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About Paul J. Quirk

Although I work in several subfields of American politics, my overriding concern for a number of years has been with the ability of democratic government to make intelligent policy decisions. Stated crudely, the issue is not, who wins and who loses?--the main preoccupation of behavioral political science for generations--but does government do smart things or dumb things? Of course, we can't often make such categorical distinctions; but decisions do vary with respect to their reliance on relevant evidence, thorough analysis, careful design, and so on. I might add that this kind of concern has been easier to explain in conversation since the first year of the Iraq War, which many see as a calamitous mistake. I have addressed this general problem of intelligence in policymaking--in varying degrees of depth--in relation to processes of debate and deliberation in Congress, the competence of public opinion, advisory processes in presidential decision making, campaign debate in elections, and the influence of public opinion on policymaking. My main current project is about how American Government deliberates over one the most challenging policy dilemmas it has ever faced: the conflict between enhancing security against terrorism, on the one hand, and preserving privacy, defendants' rights, and ultimately political freedom, on the other. In collaboration with William Bendix, a Ph.D. candidate in US politics at the University of British Columbia, I am working on a book that will analyze the development of policies about wiretapping, surveillance, detention of suspects, and related issues. I have also agreed to write a chapter on "Deliberation in Congress" for the Oxford Handbook of Congress. Finally, I am co-editing a book that compares the US and Canadian political systems and their performance in policymaking. The two countries have generally quite similar societies and cultures, at least by world standards. But they have radically different formal political institutions. Two UBC colleagues and I have assembled a distinguished group of both American and Canadian authors and expect to produce a book that will attract wide interest on both sides of the border.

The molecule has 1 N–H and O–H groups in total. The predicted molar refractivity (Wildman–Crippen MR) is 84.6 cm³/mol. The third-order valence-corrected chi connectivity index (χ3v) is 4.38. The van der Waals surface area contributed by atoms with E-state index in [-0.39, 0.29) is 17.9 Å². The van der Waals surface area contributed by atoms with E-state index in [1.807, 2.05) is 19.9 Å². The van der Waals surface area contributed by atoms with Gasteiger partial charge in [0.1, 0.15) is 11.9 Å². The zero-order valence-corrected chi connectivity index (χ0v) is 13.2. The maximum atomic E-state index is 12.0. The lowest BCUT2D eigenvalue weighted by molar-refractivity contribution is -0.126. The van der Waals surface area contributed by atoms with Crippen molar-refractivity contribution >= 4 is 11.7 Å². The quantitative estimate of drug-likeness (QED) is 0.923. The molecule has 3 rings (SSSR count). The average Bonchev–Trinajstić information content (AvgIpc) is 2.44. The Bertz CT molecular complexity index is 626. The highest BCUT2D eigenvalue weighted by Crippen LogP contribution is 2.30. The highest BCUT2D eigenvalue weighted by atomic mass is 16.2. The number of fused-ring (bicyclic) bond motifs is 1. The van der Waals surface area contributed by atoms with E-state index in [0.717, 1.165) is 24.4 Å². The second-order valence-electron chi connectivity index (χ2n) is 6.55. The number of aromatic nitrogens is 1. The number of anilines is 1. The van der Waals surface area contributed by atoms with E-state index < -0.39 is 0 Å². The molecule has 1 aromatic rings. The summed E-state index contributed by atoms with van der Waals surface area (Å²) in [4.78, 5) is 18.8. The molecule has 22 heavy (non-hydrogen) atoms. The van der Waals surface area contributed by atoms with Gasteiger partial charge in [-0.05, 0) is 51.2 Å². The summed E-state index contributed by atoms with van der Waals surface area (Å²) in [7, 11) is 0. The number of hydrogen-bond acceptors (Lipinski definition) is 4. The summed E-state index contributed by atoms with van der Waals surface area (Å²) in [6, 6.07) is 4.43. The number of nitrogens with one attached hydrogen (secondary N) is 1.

Positions

Present Political Science, University of British Columbia
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Present Faculty Member, Policy Studies Organization
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Research Interests

Defense and security and Policy process theory


Contact Information

Buchanan C4261866 Main Mall
Vancouver, B.C.
Canada V6T 1Z1
http://www.politics.ubc.ca/index.php?id=2508

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